Planners and designers must aid natural surveillance, for example, by placing residential buildings facing each other, bringing more people and activities on the street, planning of public spaces, and street furniture in ways to improve visibility. One way of assuring natural surveillance is to plan a locality with diverse uses, as Jacobs suggested. Distinct functions that a locality serves, at different times of the day, maintains consistency in footfall throughout the day and promotes natural surveillance.
A fine example of this planning technique is urban places like Manek Chowk in Ahmedabad. It is majorly a walkable street that houses shops of valuable jewellery. Manek Chowk has a series of functions, beginning from 5 am early morning and continuing up to post mid-night. These functions and timings are intentional and not by chance, to prevent theft and burglary in the jewellery shops by having a consistent flow of population that incidentally guard the place.
Another notable mechanism suggested by theorists is Territoriality. It essentially means ownership of an area.
It demands clear demarcation and definition of what is public and what is private. Both physical and symbolic barriers can reinforce territoriality and planners must use these barriers while designing an urban neighbourhood. Housing projects that do not use any such hurdles are known to be more prone to crime. Oscar Newman, in his ‘defensible space’ theory, promoted this mechanism. He suggested that crime rates are lower in areas where people feel a sense of ownership for their neighbourhood.
The theories and previous research depended heavily on empirical data that did not statistically establish a relationship between crime rate, type and the design of the built environment of the crime scene and its location. The data collection and analysis is getting more manageable and meticulous with the use of GIS.
Geographic information system (GIS) is a rapidly growing tool that provides the ability to record and analyze spatial and geographic data. It is being used for analysis at all levels of management, administration, and planning.
- GIS can visualize the spatial patterns of crimes, the relations between an offence and other related factors. It can also differentiate between crime types.
- GIS can show meaningful information even with small sample size.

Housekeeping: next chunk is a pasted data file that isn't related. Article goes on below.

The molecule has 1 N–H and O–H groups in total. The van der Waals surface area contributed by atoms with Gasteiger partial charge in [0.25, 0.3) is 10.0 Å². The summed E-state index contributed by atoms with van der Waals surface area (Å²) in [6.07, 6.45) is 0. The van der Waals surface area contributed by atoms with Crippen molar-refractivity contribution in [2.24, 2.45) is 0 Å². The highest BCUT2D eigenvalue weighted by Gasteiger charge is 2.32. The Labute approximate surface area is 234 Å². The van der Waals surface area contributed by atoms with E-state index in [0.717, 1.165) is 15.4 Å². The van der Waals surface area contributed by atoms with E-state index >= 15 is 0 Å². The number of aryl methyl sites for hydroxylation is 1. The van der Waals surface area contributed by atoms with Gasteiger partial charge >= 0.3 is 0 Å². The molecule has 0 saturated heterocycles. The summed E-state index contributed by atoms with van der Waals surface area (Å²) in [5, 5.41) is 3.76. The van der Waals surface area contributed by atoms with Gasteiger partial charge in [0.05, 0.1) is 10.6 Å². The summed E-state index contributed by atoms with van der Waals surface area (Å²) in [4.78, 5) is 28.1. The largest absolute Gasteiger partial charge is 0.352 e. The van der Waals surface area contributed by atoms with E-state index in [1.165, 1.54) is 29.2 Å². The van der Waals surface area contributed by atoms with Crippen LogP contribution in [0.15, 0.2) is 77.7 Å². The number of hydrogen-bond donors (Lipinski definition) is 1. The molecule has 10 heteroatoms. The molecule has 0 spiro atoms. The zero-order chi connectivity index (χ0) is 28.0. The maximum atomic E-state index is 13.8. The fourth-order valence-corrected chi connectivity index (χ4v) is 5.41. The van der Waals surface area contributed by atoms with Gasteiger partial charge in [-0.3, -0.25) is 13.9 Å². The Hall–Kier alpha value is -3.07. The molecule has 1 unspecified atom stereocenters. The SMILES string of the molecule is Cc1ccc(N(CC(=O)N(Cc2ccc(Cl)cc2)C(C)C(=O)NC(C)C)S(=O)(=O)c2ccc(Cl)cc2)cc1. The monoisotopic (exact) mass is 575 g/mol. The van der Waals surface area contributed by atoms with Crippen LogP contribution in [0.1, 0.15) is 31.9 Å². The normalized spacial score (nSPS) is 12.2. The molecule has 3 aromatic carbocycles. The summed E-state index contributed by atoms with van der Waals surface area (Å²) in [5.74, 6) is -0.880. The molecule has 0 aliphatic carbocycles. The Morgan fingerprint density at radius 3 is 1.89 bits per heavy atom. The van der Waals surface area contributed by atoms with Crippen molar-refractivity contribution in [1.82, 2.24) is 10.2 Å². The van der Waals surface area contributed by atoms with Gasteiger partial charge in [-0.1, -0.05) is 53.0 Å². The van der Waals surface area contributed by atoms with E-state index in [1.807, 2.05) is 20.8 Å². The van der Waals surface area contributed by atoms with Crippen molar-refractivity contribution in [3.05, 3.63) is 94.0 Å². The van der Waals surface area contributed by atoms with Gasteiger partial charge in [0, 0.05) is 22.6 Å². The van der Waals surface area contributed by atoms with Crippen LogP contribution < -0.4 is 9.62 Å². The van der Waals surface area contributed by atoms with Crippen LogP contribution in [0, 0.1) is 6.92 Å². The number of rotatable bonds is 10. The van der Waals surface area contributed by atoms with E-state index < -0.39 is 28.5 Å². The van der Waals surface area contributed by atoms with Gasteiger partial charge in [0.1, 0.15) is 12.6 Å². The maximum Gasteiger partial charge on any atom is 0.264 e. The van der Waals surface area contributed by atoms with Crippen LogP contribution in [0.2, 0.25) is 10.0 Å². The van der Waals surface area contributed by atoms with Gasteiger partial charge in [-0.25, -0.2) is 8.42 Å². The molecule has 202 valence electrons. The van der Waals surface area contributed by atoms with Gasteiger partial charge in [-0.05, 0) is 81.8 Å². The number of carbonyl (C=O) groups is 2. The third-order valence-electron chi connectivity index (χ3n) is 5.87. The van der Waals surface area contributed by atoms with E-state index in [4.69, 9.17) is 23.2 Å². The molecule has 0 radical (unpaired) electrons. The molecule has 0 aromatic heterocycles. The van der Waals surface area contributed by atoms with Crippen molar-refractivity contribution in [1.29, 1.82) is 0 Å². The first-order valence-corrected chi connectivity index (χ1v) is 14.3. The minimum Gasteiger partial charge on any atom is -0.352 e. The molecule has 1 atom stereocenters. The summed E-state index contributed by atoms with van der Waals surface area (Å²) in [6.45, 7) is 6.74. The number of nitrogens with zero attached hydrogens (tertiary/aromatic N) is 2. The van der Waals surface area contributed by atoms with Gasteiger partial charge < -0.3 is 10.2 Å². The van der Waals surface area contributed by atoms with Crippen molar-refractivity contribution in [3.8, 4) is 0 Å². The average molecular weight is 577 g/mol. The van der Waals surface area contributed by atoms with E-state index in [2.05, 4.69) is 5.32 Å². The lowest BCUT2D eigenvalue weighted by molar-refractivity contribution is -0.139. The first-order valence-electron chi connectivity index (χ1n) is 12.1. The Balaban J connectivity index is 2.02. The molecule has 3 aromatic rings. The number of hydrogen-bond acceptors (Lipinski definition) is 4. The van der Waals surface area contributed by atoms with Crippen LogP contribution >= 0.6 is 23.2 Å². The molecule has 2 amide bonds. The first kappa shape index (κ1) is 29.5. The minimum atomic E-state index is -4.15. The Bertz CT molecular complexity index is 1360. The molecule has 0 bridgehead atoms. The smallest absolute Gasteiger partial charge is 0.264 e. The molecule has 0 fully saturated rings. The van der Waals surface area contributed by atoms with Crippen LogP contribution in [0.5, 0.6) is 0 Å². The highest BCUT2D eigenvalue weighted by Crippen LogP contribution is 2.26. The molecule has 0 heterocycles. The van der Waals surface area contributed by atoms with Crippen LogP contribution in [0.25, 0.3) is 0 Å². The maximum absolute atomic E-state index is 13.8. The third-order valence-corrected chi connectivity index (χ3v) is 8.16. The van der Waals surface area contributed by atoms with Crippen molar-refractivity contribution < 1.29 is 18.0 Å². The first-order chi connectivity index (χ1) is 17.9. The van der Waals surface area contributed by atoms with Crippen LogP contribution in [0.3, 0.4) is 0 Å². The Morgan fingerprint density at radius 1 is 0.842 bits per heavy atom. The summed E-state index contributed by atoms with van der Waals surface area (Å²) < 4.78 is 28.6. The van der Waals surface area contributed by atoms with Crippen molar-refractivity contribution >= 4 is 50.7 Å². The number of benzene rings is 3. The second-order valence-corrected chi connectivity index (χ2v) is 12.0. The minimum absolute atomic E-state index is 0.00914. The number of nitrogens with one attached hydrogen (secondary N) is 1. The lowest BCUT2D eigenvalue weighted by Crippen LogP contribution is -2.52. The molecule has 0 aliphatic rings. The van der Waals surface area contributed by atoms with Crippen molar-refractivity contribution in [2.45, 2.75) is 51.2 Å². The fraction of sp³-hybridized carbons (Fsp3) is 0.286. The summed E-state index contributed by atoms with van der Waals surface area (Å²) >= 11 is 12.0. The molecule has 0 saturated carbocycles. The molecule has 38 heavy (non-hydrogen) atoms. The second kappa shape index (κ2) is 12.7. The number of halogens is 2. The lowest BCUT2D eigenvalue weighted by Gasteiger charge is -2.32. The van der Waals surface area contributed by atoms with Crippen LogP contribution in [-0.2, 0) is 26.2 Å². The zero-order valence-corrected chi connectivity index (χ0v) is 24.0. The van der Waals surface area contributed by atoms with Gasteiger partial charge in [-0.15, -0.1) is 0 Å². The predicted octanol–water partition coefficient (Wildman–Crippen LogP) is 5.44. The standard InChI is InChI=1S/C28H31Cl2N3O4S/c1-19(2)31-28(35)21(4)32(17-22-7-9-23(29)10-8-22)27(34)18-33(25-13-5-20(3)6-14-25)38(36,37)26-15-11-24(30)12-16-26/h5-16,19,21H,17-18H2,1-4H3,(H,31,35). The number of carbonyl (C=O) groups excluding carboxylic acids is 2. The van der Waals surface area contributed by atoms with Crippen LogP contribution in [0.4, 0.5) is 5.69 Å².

- Visualized information can be very useful in maintaining law and order for the concerned authorities.
Research suggests that different types of crime tend to occur in neighbourhoods of diverse characters. Also, results of GIS analysis in a study show that high crime rate is not necessarily related to high-density development. Increased rate of crime in slums is related to lower socioeconomic status and not so much with high density. Therefore, a direct relationship between crime and a neighbourhood’s character cannot be established. This helps in breaking the faulty notion of safe and unsafe areas that evokes the fear of crime.
It is dangerous to use planning terms like zoning, mixed land use and density based on empirical studies without focusing on the qualitative developments of a space or neighbourhood as suggested by theorists like Jacobs.
For instance, a mixed land use locality would not serve the purpose if the street layout and section hinders natural surveillance or if the functions served by the district happen all at the same time of the day.
Urban planning and architecture cannot stop crimes from being committed in a city. Also, one cannot argue that a design-based crime prevention approach must replace statutory and social methods of controlling criminal activities. But to eliminate urban planning and design from the set of tools against crime and fear of crime is to neglect a fairly potent device. Thoughtful and willful interventions in urban planning and design strategies that strengthen the societies and individuals, make way for safer communities.